Criticism will surely stifle participation. I have seen shameful examples of unfair criticism and personal vendettas in some associations. Warring factions will definitely scare everyone from serving on the board in the future. Nothing could be more unhealthy for an association.

If your association is experiencing any or all of these problems, here are some suggestions:

1--Put out a newsletter. Positive communication is a good way to boost everyone's pride in their association. A board of directors that communicates builds trust and confidence. Tell about the positive things that are happening. Don't make it like board propaganda and don't fill it with cutesy gossip and recipes. Announce the next board meeting date and location and encourage everyone to attend.

2--Plan a social event. Be creative and plan something that will appeal to a majority of the owners. Always invite renters, too. If your association does not have a large enough place for a social function, plan a trip to a baseball game or an outdoor concert or a picnic at a nearby park. Publicize the event in the newsletter before it happens and then report on it in the next issue afterwards. Even if the first event is not very successful, plan another one in three or four months.

3--Send out a survey to all owners. Find out what they like about their association and what they don't like. Ask for their suggestions for improvement. When owners feel that the board cares about what they think, they will tend to support the board and may even decide to participate more.

4--Before the next annual meeting, organize a few people who are willing to go knocking on doors to encourage participation, gather proxies and search for the owners who will be good board members or committee members in the future. Some people are too shy or too busy to volunteer unless they receive a personal invitation. Some will respond if they realize that they are really needed.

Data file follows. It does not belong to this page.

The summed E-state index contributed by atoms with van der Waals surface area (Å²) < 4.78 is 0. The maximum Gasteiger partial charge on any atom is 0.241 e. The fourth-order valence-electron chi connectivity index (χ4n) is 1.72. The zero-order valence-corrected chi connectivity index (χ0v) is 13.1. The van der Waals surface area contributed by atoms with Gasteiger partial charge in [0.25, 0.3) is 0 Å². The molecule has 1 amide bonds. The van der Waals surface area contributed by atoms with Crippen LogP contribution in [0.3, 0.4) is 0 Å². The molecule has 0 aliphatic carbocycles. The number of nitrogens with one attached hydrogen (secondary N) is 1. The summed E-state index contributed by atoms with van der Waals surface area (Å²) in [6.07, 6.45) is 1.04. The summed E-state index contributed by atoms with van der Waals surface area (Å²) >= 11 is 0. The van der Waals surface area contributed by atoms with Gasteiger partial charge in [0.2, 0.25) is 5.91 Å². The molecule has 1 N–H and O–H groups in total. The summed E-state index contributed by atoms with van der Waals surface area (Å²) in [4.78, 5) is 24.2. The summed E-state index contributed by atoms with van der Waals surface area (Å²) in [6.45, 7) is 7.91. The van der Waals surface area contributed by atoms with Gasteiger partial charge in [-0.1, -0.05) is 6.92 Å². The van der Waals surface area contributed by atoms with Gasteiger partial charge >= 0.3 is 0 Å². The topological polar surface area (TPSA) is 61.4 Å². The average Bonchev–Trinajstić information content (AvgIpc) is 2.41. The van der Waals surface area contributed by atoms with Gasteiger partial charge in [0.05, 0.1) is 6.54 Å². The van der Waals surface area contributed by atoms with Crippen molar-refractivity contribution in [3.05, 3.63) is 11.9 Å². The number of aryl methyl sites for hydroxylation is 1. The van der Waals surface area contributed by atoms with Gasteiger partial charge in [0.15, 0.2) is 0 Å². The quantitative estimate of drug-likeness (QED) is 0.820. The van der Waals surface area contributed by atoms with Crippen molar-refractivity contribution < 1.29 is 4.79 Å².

5--At the next annual meeting, recognize all of the board members and others who have volunteered their time. Publicly thank them, put a red ribbon on their name tag and present them with a rose or small memento. These volunteers need positive reinforcement and recognition. Participation is encouraged when volunteers are valued and publicly praised.

6--If a quorum for your annual meeting looks doubtful, announce that there will be door prizes and refreshments. Send out a reminder notice just a few days before the meeting. Encourage people to come early so that voter registration is well-organized and efficient. Have a greeter at the door who will make everyone feel welcome. Name tags are a good way for people to get acquainted. If the annual meeting is a positive experience, people will want to participate and attend future meetings.

I hope that these suggestions are helpful. Perhaps readers will send us other ideas that have been successful for their associations.